Choose any combination from the first list below ( * means any character string). Avoid combinations from the second list.

I set the Device Type in scsi2sd_util to Hard Drive - I don't know if any of the suppoerted devices are Removable. I am not sure if the Revision matters - I always put 1.0

Supported "vendor_id,product_id"    The " are not part of the codes  :)
“ SEAGATE,          ST225N”
Apple OEM driver. required (Drive Setup will show Unsupported)

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I have a few question. When I download the files they all have .bin at the end. I'm assuming I need to remove the bin extension? After copying the files to sd card (using my g4) and putting it back in my LC475. When I try to open the smi file from my LC475 I get an error message that says application that created the file could not be found. Did I miss a step?

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Signed up to thank you all for this thread.

I've been a mac enthusiast since I was a kid, and I do electronics / arcade repair in my spare time.

I recently rescued a SE from a filthy home. Cleaned it up, recapped the analog board, and it fired right up. I had an external scsi drive that worked for it, as the internal 20mb was pretty well dead. I've been booting off the external with plans for scsi2sd.

So I spent the last day or two fighting with the SCSI2SD in my SE. I have a scsi2sd in my 7500 that works great with several virtual drives (for v5 scsi2sd on power PC use parity, scsi2, QUANTUM FIREBALL*), but I just could not have the same success with my SE. Finally I decided I should write 0's over the card I was using, since I had changed the drive IDs so many times and there could be lingering drivers/data on the card. Long story short the brand new SD card I had bought for my SE was toast.  A long format failed miserably and I realized I really should have checked that first. Of course the 1988 macintosh is fine but a brand new memory card doesn't work >_<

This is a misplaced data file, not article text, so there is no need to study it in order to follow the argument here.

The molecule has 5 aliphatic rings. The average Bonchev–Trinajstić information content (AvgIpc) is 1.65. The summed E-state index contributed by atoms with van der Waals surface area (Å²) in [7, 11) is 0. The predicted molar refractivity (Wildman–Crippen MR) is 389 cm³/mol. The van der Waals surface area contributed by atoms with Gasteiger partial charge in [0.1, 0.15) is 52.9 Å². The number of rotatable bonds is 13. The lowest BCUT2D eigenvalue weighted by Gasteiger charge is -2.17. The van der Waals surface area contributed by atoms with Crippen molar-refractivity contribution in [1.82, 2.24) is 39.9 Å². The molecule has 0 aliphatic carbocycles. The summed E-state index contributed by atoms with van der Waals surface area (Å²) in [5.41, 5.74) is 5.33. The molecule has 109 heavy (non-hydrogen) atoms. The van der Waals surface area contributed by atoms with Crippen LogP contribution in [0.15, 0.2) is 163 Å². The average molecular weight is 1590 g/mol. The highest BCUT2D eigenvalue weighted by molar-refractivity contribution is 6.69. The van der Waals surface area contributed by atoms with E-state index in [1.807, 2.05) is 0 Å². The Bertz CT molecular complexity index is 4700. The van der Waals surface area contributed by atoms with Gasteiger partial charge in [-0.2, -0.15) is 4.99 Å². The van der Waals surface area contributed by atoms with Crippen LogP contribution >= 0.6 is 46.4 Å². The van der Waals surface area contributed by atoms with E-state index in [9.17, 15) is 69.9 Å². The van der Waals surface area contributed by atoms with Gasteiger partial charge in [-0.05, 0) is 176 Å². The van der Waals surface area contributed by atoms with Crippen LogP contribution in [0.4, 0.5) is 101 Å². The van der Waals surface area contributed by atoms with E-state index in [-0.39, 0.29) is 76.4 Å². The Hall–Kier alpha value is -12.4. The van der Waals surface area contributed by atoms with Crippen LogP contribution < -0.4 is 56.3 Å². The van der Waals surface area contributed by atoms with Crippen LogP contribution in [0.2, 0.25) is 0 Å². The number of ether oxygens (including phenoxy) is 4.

I bought a new card today and it's working like a champ. I used QUANTUM FIREBALL1 and QUANTUM FIREBALL2 for identifiers. In all of my ghost chasing I found that you can format one of the syquest IDs (“SYQUEST,SQ3270#”) as a removable drive with large sizes (I did 1gb anyway). I didn't try hotswap or host wake, but it might work if someone is interested. I was using that ID on a whim because of strange issues (i.e. dead card) but on a working setup it doesn't unmount properly on reboot; you have to power cycle for the mac to find the disk again. I wonder if using host wake and ejecting/inserting the card would do it, but right now I'm just happy to have a working (dual boot 6/7) SE!

Cheers !!

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I have an extra v5, so I ordered the adapter to hook it to the DB25. I will mess with configs and see if I can make an external SD slot compatible with both my 7500 and SE. For now the external SCSI hdd I have works for transporting files between the two Macs, and my 7500 has ethernet, so it's convenient enough. Still, I think a plug and play SD slot for the back of the SE that supports hot swap of cards would be awesome if nobody has already done it.

I upgraded my 7500 to a v6 SCSI2SD and the write speed is definitely noticeably improved. There's not much difference (if any) on read speed. I didn't benchmark but it boots about the same. Copying files between the internal virtual drives/partitions is much faster though.

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I am a bit envious that everyone is getting these to work.  I have a couple of V5 SCSI2SD that I cannot get to work with an LCIII.  I boot the LC from a SCSI CD (ID 3 that is properly terminated and running the Apple Legacy CD (boots to 7.6.1).  Since I have two of them, I have tried setting them up in a couple of different ways:

First, I updated the firmware on both.

The first one had a 256MB SD card that came with the device when I bought it, the other has a 16GB Lexar card that I'm using with it.